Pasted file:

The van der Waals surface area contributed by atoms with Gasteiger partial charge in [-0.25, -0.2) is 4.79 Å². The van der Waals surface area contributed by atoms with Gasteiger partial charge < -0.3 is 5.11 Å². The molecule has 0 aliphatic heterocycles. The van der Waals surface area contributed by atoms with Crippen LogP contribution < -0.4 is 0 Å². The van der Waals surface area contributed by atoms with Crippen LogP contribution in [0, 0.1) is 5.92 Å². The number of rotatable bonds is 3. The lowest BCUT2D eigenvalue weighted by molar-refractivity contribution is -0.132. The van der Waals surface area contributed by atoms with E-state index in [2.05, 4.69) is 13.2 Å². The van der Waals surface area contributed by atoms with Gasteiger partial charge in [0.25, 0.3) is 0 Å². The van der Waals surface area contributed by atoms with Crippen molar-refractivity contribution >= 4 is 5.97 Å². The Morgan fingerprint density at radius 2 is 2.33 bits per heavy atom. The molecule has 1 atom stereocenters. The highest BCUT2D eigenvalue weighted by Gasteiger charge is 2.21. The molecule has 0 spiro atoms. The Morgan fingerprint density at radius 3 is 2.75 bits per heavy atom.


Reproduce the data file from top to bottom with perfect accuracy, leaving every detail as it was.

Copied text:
The van der Waals surface area contributed by atoms with Gasteiger partial charge in [-0.25, -0.2) is 4.79 Å². The van der Waals surface area contributed by atoms with Gasteiger partial charge < -0.3 is 5.11 Å². The molecule has 0 aliphatic heterocycles. The van der Waals surface area contributed by atoms with Crippen LogP contribution < -0.4 is 0 Å². The van der Waals surface area contributed by atoms with Crippen LogP contribution in [0, 0.1) is 5.92 Å². The number of rotatable bonds is 3. The lowest BCUT2D eigenvalue weighted by molar-refractivity contribution is -0.132. The van der Waals surface area contributed by atoms with E-state index in [2.05, 4.69) is 13.2 Å². The van der Waals surface area contributed by atoms with Gasteiger partial charge in [0.25, 0.3) is 0 Å². The van der Waals surface area contributed by atoms with Crippen molar-refractivity contribution >= 4 is 5.97 Å². The Morgan fingerprint density at radius 2 is 2.33 bits per heavy atom. The molecule has 1 atom stereocenters. The highest BCUT2D eigenvalue weighted by Gasteiger charge is 2.21. The molecule has 0 spiro atoms. The Morgan fingerprint density at radius 3 is 2.75 bits per heavy atom.